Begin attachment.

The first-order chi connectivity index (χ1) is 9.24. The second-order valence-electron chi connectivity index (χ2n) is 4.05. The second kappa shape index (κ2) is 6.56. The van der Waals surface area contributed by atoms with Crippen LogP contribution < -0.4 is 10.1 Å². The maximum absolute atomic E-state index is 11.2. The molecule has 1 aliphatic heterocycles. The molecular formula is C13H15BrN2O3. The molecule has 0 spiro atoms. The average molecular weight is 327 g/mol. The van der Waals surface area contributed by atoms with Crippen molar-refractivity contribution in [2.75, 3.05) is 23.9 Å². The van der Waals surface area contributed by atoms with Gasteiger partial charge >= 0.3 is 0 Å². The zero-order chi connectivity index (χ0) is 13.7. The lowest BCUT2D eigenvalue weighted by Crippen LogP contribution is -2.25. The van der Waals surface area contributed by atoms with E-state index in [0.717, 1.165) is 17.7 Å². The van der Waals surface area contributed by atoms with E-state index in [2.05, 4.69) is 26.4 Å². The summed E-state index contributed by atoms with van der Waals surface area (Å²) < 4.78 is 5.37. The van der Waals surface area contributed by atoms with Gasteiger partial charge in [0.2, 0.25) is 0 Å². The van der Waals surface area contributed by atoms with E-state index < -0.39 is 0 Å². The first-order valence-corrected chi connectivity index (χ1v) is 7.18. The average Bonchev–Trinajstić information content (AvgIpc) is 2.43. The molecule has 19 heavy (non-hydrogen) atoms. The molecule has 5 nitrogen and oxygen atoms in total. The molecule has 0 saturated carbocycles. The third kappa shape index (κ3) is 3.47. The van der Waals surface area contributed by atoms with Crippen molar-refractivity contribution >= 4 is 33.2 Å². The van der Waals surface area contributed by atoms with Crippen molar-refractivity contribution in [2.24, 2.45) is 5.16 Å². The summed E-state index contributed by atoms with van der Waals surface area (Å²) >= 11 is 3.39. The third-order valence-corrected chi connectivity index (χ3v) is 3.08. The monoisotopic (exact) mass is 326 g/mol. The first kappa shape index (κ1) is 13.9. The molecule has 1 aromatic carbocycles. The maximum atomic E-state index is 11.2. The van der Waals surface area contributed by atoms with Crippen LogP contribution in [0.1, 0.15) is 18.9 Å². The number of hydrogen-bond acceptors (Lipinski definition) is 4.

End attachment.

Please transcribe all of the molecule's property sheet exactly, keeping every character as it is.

The first-order chi connectivity index (χ1) is 9.24. The second-order valence-electron chi connectivity index (χ2n) is 4.05. The second kappa shape index (κ2) is 6.56. The van der Waals surface area contributed by atoms with Crippen LogP contribution < -0.4 is 10.1 Å². The maximum absolute atomic E-state index is 11.2. The molecule has 1 aliphatic heterocycles. The molecular formula is C13H15BrN2O3. The molecule has 0 spiro atoms. The average molecular weight is 327 g/mol. The van der Waals surface area contributed by atoms with Crippen molar-refractivity contribution in [2.75, 3.05) is 23.9 Å². The van der Waals surface area contributed by atoms with Gasteiger partial charge >= 0.3 is 0 Å². The zero-order chi connectivity index (χ0) is 13.7. The lowest BCUT2D eigenvalue weighted by Crippen LogP contribution is -2.25. The van der Waals surface area contributed by atoms with E-state index in [0.717, 1.165) is 17.7 Å². The van der Waals surface area contributed by atoms with E-state index in [2.05, 4.69) is 26.4 Å². The summed E-state index contributed by atoms with van der Waals surface area (Å²) < 4.78 is 5.37. The van der Waals surface area contributed by atoms with Gasteiger partial charge in [0.2, 0.25) is 0 Å². The van der Waals surface area contributed by atoms with E-state index < -0.39 is 0 Å². The first-order valence-corrected chi connectivity index (χ1v) is 7.18. The average Bonchev–Trinajstić information content (AvgIpc) is 2.43. The molecule has 19 heavy (non-hydrogen) atoms. The molecule has 5 nitrogen and oxygen atoms in total. The molecule has 0 saturated carbocycles. The third kappa shape index (κ3) is 3.47. The van der Waals surface area contributed by atoms with Crippen molar-refractivity contribution >= 4 is 33.2 Å². The van der Waals surface area contributed by atoms with Crippen molar-refractivity contribution in [2.24, 2.45) is 5.16 Å². The summed E-state index contributed by atoms with van der Waals surface area (Å²) >= 11 is 3.39. The third-order valence-corrected chi connectivity index (χ3v) is 3.08. The monoisotopic (exact) mass is 326 g/mol. The first kappa shape index (κ1) is 13.9. The molecule has 1 aromatic carbocycles. The maximum atomic E-state index is 11.2. The van der Waals surface area contributed by atoms with Crippen LogP contribution in [0.1, 0.15) is 18.9 Å². The number of hydrogen-bond acceptors (Lipinski definition) is 4.